On October 29, a private citizen in Crozet, Virginia was mulching their garden when they accidentally hit an Eastern American Toad with a pitchfork. After realizing the toad was injured, they immediately placed it into a container and brought it to the Wildlife Center.
Eastern American Toads are a large species of toad commonly found throughout the eastern United States. In October, as the weather gets colder, these toads dig down into the soil to hibernate through winter. This toad was likely hibernating under the mulch in the rescuer's garden.
On admission, the toad was alert and responsive, weighing in at just 34 grams. Veterinary intern Dr. Marit examined the toad and found two open wounds on the underside of its body. She immediately sedated the small amphibian for surgery, and, using specialized equipment, cleaned and sutured the toad's wounds. After the surgery, Dr. Marit started the toad on a course of anti-inflammatory medication and placed it in the Center's reptile room to rest.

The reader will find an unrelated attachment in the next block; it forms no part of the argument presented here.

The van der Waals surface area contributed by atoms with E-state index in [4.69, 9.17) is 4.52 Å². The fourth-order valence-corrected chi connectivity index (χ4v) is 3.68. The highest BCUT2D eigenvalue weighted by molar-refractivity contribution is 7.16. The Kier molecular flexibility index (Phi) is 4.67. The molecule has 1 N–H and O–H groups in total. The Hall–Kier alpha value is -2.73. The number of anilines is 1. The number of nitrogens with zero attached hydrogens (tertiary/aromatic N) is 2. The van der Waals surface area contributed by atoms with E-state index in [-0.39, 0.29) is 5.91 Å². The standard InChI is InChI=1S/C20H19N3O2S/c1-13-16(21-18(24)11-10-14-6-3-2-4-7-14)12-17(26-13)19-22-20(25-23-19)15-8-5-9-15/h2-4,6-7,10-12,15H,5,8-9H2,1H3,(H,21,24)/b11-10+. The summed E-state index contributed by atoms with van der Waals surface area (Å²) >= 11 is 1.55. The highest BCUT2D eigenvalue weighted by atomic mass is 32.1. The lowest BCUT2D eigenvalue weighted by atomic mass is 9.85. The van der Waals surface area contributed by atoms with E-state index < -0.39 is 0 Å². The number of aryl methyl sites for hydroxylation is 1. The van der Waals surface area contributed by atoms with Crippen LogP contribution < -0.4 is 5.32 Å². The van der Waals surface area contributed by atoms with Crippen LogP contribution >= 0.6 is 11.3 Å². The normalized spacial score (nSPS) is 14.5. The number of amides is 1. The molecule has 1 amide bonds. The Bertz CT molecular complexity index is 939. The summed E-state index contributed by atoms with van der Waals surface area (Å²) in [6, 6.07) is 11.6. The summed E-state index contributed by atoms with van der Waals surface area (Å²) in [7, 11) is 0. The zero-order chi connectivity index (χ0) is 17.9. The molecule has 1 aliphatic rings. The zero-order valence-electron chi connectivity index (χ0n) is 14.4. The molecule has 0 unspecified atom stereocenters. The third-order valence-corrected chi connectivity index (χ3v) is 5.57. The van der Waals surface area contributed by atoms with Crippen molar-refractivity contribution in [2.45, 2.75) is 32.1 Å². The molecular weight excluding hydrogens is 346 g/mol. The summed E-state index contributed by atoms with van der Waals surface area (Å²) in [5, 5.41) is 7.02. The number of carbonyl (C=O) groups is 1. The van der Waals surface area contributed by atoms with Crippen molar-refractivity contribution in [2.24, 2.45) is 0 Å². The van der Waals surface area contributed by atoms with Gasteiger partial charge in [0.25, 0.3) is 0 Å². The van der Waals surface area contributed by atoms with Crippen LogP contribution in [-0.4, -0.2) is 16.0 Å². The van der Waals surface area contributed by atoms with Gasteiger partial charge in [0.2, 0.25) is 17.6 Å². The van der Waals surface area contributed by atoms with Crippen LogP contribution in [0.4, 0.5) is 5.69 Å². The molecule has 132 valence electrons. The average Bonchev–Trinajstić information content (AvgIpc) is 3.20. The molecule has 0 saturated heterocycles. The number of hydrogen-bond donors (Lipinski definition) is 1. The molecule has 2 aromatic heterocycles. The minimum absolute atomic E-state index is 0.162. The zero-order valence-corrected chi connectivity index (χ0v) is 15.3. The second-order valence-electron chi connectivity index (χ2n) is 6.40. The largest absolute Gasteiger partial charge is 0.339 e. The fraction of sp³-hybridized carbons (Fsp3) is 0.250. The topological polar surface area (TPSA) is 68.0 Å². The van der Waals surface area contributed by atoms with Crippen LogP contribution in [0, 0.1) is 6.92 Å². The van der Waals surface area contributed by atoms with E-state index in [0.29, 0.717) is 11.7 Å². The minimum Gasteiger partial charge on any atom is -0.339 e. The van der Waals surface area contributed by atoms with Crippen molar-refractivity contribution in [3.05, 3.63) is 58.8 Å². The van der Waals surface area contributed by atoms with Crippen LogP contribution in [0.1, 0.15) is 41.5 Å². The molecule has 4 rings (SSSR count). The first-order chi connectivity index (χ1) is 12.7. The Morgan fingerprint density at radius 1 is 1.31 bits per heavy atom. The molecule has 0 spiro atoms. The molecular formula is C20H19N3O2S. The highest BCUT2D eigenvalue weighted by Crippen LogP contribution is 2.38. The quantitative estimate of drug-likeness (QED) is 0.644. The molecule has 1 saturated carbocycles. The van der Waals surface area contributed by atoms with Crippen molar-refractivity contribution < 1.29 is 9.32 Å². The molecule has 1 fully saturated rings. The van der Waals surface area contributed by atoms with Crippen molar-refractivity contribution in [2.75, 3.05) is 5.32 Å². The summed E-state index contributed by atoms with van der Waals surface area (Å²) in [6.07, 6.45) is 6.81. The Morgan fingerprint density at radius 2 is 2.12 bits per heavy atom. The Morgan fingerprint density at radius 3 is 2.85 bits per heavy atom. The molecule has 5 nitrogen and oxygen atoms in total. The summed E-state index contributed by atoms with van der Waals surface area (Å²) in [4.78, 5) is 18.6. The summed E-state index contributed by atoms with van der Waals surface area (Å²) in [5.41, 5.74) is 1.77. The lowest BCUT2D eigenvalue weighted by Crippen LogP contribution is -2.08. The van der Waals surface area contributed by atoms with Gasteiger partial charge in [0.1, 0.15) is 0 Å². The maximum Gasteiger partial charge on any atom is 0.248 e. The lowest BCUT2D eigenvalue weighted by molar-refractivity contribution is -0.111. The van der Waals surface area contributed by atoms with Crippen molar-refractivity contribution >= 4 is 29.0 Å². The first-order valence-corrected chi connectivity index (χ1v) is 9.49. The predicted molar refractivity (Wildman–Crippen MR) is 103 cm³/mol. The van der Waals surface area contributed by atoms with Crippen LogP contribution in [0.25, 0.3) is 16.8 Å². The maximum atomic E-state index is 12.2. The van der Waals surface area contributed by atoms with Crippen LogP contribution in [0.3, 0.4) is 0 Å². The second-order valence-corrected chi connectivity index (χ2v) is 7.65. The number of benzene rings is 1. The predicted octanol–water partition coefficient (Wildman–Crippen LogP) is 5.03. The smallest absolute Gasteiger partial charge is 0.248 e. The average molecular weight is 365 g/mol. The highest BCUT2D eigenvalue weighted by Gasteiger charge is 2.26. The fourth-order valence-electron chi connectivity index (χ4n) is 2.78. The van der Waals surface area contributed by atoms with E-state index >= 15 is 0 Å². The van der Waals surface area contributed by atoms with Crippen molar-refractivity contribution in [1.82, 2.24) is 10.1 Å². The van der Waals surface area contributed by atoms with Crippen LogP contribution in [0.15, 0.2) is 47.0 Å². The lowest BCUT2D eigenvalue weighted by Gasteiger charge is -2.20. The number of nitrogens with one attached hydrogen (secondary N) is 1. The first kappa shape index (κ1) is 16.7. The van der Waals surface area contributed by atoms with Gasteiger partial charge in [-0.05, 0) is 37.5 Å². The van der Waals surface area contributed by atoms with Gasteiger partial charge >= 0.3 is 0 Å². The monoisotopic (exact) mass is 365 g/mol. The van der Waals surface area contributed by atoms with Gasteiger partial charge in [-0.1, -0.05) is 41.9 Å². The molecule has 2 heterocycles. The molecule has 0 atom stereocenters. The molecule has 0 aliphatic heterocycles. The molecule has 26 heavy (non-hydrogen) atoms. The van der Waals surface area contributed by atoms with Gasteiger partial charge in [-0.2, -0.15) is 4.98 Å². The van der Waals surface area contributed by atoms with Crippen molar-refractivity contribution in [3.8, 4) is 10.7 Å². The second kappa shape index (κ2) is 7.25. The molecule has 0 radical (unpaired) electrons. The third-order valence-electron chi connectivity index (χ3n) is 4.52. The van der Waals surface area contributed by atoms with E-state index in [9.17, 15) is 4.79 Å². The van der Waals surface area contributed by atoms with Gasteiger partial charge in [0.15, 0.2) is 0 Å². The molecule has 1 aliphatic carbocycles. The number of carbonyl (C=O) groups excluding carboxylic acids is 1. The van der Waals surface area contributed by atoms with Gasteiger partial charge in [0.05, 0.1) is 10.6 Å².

The following week, staff noticed some reddening and necrotic tissue forming around the toad's suture sites. The vet team started the toad on a course of broad-spectrum antibiotics, and on November 11, vet staff performed a second surgery to remove the necrotic tissue. By early December, the wounds had completely healed.
Currently, the toad is staying in the Center's reptile room, where it will stay until late spring when the temperature is warm enough for release. The toad has been active and increased its weight to 48 grams since being admitted. Though the toad's wounds have healed well, its prognosis is still guarded; amphibians are fragile species, and there is still the possibility that the toad will develop complications from its injuries.
Check out the video of the toad and Dr. Marit!